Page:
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EU plans to prevent Russians from buying property as full details of new round of sanctions clear up

The Commission's sixth package of sanctions now includes an EU-wide ban on property transactions with Russian nationals.

The European Commission proposes to stop property deals with Russian individuals, residents, and entities, prohibiting the sale or transfer of ownership rights in property in the bloc, directly or indirectly.

It is intended to cover land and structures "within the territory of the Union or units in collective investment undertakings providing exposure to such immovable property."

The latest EU action targets both the Russian state and oligarchs, as well as the lucrative oil industry and Sberbank, the Russian state's largest bank, for the first time.

The prohibition applies to Russians who are not EU citizens and do not have a residency permit in EU member states, according to the text of the sixth sanctions round.

It will not apply to those who have citizenship or residency in the European Economic Area or Switzerland on this basis.

Many Russian elites have purchased property in the EU over the last two decades, including Roman Abramovich, who owns a 26,000 square-foot chateau in France.

He owns a lot of property in London, which has become the main conduit for the Kremlin's and the elite's wealth outside of the EU.

Suleiman Kerimov has been linked to a high-end property in France that includes a tennis court and a giant oval outdoor pool.

As Foreign Secretary Liz Truss announced a ban on services exports to Russia, the United Kingdom joins the effort to effectively shut down sectors critical to the Russian economy with which it does business.

Russian businesses will no longer be able to use Britain's world-class accountancy, management consulting, and public relations services, which account for 10% of Russian imports in these areas, as a result of the new measures.

"Cutting Russia’s access to British services will put more pressure on the Kremlin and ultimately help ensure Putin fails in Ukraine," said Liz Truss.

Ursula von der Leyen told the European Parliament today that European Union countries will stop importing Russian oil and refined products by the end of the year, as previously announced (Wednesday).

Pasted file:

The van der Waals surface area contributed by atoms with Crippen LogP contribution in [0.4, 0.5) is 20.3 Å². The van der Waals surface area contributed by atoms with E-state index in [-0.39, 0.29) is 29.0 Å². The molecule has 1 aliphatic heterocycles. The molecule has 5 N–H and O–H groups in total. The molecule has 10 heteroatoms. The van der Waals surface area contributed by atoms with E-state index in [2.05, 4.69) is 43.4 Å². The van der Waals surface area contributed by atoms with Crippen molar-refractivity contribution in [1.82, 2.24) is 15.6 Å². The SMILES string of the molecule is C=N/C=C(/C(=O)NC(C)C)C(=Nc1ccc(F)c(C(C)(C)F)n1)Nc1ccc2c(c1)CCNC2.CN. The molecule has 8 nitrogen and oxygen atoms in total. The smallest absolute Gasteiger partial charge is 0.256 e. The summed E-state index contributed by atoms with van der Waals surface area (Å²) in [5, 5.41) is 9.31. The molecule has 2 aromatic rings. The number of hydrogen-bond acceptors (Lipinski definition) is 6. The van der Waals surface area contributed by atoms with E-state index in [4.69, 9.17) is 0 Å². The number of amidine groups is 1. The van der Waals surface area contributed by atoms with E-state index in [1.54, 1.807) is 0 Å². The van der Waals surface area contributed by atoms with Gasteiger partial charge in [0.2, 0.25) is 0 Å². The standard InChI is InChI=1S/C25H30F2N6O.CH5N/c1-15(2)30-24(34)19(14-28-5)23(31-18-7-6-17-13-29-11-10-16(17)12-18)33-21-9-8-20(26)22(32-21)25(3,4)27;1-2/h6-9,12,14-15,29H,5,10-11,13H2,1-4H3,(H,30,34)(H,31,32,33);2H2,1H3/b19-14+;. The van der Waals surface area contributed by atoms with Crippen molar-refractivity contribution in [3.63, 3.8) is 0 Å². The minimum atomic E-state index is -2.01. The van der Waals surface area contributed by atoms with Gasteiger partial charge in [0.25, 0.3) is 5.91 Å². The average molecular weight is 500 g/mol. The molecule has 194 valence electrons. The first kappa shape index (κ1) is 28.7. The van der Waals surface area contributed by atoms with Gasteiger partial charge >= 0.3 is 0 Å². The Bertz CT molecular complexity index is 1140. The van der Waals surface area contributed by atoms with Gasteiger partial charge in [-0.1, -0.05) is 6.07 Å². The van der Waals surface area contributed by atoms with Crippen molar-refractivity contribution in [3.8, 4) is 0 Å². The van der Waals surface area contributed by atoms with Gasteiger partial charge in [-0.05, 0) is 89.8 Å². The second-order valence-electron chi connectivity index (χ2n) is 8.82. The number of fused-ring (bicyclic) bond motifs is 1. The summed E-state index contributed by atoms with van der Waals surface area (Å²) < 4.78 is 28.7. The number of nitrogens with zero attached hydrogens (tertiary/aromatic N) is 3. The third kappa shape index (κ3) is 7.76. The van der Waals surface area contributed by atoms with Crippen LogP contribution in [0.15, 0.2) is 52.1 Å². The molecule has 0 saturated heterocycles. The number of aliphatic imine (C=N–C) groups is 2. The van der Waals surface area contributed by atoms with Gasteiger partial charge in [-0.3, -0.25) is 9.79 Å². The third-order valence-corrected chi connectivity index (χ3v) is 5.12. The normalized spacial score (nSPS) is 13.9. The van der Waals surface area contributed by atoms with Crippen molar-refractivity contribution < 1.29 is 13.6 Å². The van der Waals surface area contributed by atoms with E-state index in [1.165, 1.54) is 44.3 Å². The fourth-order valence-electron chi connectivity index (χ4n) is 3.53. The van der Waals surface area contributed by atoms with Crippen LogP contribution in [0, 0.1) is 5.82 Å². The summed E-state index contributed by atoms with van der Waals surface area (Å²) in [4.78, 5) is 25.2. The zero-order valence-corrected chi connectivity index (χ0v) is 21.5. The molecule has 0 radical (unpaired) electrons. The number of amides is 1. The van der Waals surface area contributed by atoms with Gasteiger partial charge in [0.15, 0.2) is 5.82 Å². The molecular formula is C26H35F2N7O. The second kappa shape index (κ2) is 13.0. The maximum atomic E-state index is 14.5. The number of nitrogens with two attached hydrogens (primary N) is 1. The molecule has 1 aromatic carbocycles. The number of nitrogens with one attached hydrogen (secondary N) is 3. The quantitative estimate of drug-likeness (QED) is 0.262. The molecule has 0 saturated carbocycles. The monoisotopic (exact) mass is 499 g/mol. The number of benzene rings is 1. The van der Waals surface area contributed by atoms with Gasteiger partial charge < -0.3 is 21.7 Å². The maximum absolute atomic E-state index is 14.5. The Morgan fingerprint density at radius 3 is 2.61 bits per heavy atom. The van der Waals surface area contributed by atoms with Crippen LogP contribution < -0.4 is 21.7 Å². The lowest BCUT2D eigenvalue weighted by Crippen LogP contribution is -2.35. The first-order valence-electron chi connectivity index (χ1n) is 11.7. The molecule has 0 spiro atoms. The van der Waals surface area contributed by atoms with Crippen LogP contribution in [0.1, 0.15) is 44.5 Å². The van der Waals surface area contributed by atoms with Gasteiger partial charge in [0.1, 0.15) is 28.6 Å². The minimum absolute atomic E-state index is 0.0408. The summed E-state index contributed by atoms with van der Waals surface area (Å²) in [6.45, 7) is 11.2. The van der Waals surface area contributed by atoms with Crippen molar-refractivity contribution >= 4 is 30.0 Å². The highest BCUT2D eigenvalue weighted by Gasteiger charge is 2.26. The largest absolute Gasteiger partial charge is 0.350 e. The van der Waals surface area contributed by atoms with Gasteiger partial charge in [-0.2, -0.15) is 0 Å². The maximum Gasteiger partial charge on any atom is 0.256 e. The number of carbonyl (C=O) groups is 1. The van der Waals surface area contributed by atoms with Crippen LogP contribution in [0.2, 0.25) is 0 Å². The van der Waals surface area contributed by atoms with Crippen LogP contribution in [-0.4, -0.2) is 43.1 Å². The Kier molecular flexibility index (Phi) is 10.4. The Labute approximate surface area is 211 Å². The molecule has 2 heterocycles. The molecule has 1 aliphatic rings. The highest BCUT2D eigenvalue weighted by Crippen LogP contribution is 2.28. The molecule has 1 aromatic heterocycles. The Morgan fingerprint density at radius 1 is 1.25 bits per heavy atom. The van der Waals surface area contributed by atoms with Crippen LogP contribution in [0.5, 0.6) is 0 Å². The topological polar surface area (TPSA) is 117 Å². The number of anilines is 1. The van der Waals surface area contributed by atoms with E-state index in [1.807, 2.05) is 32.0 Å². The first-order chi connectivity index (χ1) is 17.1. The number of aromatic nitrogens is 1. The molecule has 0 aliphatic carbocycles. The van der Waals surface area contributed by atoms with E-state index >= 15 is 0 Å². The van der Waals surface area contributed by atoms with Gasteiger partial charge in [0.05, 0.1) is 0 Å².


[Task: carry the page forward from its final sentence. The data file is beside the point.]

The President of the European Commission announced a sixth round of sanctions against Russia for its war in Ukraine, promising to keep the impact on European economies to a minimum.

The EU Commission will also ask the bloc's 27 member states to deny Sberbank, Russia's largest bank, access to SWIFT, the global banking communications system, according to the EU chief.

According to sources, Brussels will also try to cut the Credit Bank of Moscow and the Russian Agricultural Bank off from the SWIFT international payments system.

As part of the latest sanctions package, the EU will also ban three Russian state-owned broadcasters.

"They will not be allowed to distribute their content anymore in the European Union," Ms von der Leyen said, "in whatever shape or form, be it on cable, via satellite, on the internet or via smartphone apps."

Patriarch Kirill, the head of the Russian Orthodox Church, is also said to be among those sanctioned.

The new list includes 58 people, including many Russian military personnel as well as Kremlin spokesman Dmitry Peskov's wife, daughter, and son.

If EU governments agree to the plan, it will be a watershed moment for the world's largest trading bloc, which is reliant on Russian energy and must find alternative sources.

"We will phase out Russian supply of crude oil within six months and refined products by the end of the year," she said, drawing applause from MEPs.

"This will be a complete import ban on all Russian oil, seaborne and pipeline, crude and refined. It will not be easy. Some member states are strongly dependent on Russian oil. But we simply have to work on it. Putin must pay a price, a high price, for his brutal aggression."

The commission's recommendations must now be approved by the 27 member states.

Because Hungary and Slovakia are so reliant on Russian energy, diplomats believe they will be given a longer period to stop importing oil.

She referred to the television stations as "mouthpieces" that "amplify (President) Putin’s lies and propaganda aggressively."

"We should not give them a stage anymore to spread these lies," she continued.

Ms von der Leyen said to the Kremlin, "You are not getting away with this."

MEPs were told that the commission was proposing a recovery package for Ukraine to aid in its post-war reconstruction.

"This package should bring massive investment to meet the needs and the necessary reforms. Eventually, it will pave the way for Ukraine’s future inside the European Union," she predicted.



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